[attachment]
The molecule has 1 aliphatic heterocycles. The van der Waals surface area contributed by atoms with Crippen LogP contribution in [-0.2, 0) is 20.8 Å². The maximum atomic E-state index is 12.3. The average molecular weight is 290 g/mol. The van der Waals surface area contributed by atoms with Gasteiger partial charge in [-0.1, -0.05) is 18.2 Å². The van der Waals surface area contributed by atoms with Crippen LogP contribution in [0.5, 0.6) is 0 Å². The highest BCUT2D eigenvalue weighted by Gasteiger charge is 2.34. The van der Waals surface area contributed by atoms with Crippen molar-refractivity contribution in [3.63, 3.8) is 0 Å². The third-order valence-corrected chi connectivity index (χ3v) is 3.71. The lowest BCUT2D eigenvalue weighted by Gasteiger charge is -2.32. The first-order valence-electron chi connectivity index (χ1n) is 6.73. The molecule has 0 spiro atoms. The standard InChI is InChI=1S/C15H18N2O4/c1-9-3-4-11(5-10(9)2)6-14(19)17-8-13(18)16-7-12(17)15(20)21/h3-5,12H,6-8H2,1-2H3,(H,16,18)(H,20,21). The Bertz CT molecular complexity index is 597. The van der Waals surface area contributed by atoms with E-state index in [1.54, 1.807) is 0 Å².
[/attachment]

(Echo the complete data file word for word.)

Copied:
The molecule has 1 aliphatic heterocycles. The van der Waals surface area contributed by atoms with Crippen LogP contribution in [-0.2, 0) is 20.8 Å². The maximum atomic E-state index is 12.3. The average molecular weight is 290 g/mol. The van der Waals surface area contributed by atoms with Gasteiger partial charge in [-0.1, -0.05) is 18.2 Å². The van der Waals surface area contributed by atoms with Crippen LogP contribution in [0.5, 0.6) is 0 Å². The highest BCUT2D eigenvalue weighted by Gasteiger charge is 2.34. The van der Waals surface area contributed by atoms with Crippen molar-refractivity contribution in [3.63, 3.8) is 0 Å². The third-order valence-corrected chi connectivity index (χ3v) is 3.71. The lowest BCUT2D eigenvalue weighted by Gasteiger charge is -2.32. The first-order valence-electron chi connectivity index (χ1n) is 6.73. The molecule has 0 spiro atoms. The standard InChI is InChI=1S/C15H18N2O4/c1-9-3-4-11(5-10(9)2)6-14(19)17-8-13(18)16-7-12(17)15(20)21/h3-5,12H,6-8H2,1-2H3,(H,16,18)(H,20,21). The Bertz CT molecular complexity index is 597. The van der Waals surface area contributed by atoms with E-state index in [1.54, 1.807) is 0 Å².